As parents ourselves, my wife and I realise it’s not the actual schools that are the problem, it’s the system they use for education. From the above TED talk there are 2 key points that as parents we understand and reverse / make up for as best we can at home:

  1. They train people to become compliant workers, sit in straight rows, and do what they’re told.
  2. They teach kids that the best way to fit in is to want what others have / buy stuff.

One resounding quote from Kens talk is this “They churn out people who await instruction….but we don’t churn out people who are innovative, creative, and ask questions, who interrupt…who are by almost any any definition artists. We actually shun those people.”

Anyone here familiar with sticker charts? Way to go creating a culture of doing things only to receive, how did that become a thing? Just one example of our school system setting up our children for a more difficult adulthood.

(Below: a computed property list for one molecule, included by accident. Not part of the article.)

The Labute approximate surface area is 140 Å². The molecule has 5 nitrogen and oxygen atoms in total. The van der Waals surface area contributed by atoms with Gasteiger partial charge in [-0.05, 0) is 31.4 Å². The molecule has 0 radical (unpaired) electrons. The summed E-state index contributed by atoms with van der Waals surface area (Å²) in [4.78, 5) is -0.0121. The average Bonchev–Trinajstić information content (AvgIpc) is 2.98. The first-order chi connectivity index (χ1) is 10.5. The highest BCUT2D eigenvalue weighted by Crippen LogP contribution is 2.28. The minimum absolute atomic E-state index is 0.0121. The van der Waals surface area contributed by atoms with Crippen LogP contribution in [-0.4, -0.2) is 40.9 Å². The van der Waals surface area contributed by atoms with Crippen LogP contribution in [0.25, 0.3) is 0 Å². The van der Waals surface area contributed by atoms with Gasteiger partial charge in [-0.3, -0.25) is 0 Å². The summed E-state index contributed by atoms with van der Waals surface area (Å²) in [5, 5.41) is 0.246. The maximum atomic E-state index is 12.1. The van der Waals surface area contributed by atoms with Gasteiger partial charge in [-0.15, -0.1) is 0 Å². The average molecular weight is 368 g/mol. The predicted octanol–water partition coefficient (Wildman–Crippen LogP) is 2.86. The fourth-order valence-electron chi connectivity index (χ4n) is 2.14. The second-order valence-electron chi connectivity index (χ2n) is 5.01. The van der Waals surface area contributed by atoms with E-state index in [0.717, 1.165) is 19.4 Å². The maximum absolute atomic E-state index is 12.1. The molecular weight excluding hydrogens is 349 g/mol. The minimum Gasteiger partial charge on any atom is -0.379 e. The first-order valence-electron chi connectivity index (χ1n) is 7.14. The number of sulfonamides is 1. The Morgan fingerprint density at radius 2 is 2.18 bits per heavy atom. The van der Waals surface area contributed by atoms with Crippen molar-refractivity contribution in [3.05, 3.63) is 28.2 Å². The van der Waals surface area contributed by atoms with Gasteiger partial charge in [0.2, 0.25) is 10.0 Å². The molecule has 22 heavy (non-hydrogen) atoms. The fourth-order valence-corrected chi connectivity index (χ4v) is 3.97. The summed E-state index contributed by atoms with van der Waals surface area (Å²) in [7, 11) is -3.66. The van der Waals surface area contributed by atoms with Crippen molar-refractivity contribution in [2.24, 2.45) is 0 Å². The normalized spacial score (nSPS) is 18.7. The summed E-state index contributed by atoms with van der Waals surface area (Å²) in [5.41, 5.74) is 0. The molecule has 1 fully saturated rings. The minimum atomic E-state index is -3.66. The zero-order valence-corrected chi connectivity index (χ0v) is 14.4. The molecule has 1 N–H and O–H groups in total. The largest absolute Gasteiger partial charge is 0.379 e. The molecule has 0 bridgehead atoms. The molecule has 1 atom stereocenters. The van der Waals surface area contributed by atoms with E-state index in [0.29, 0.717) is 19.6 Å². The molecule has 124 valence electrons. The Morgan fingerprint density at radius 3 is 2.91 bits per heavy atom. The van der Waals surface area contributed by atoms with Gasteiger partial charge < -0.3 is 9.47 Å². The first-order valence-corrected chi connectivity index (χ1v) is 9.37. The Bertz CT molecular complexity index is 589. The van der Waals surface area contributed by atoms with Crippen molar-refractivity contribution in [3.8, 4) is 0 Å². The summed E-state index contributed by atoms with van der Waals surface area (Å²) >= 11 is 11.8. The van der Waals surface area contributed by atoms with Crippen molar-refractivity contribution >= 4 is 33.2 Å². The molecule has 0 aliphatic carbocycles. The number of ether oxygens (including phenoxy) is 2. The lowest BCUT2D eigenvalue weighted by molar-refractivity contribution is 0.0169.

Overall, if we continue on this destructive path where education branches away from learning, the gap that’s already felt between millenials and generation X & Y will continue to widen and get larger between future generations.

I’ll end with one of the most important influences on schooling for me personally, and that is Seth Godin’s thinking and action. As parents we absolutely have a duty of care to make up for the gaps and inadequacies our schooling brings into our children’s lives. Seth has some fabulous materials available here http://sethgodin.typepad.com/seths_blog/2014/09/the-shameful-fraud-of-sorting-for-youth-meritocracy.html

5 Share – 13th Oct 2017

It’s share time! Specifically 5 share time, where you (lovely readers) get 5 unbelievably life changing snippets of information to brighten your weekend and life*, it should also help stop any bad luck on Friday 13th**

*I hope **Not based on fact